HIV (Human Immunodeficiency Virus) is a virus that attacks the immune system, weakening the body’s ability to fight off infections and diseases. AIDS (Acquired Immune Deficiency Syndrome) is a condition caused by HIV, where the immune system is severely damaged, leaving the body vulnerable to opportunistic infections and cancers.
Symptoms of HIV can vary from person to person, and some people may not experience any symptoms at all in the early stages. Common symptoms may include:
- Swollen glands
- Sore throat
- Muscle and joint pain
- Night sweats
These symptoms can last for a few weeks and are often mistaken for other viral illnesses. After the initial symptoms, some people may not experience any further symptoms for years.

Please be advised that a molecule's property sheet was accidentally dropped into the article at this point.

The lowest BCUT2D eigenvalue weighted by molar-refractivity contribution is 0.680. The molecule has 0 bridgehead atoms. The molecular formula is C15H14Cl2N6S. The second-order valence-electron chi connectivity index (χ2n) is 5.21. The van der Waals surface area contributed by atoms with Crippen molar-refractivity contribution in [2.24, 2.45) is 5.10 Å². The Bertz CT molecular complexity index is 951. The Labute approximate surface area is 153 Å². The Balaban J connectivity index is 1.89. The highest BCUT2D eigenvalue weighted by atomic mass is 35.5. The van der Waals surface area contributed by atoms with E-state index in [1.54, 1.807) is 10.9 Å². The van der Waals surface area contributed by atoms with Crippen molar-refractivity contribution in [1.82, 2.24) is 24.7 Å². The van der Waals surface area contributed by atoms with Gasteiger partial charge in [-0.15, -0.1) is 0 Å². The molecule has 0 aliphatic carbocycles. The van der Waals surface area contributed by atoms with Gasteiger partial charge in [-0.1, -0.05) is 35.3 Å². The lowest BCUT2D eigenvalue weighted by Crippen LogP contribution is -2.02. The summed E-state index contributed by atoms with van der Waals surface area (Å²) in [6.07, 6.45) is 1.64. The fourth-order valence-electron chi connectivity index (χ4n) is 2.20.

The causes of HIV are primarily through the transmission of bodily fluids, including blood, semen, vaginal secretions, and breast milk. HIV can be transmitted through:
- Unprotected sexual contact, including vaginal, anal, and oral sex
- Sharing needles or syringes for injecting drugs
- From mother to child during pregnancy, childbirth, or breastfeeding
Effective treatments, such as antiretroviral therapy (ART), can slow down the progression of HIV, prevent or treat opportunistic infections, and improve quality of life. While there is no cure for HIV, with proper treatment, people living with HIV can lead long and healthy lives.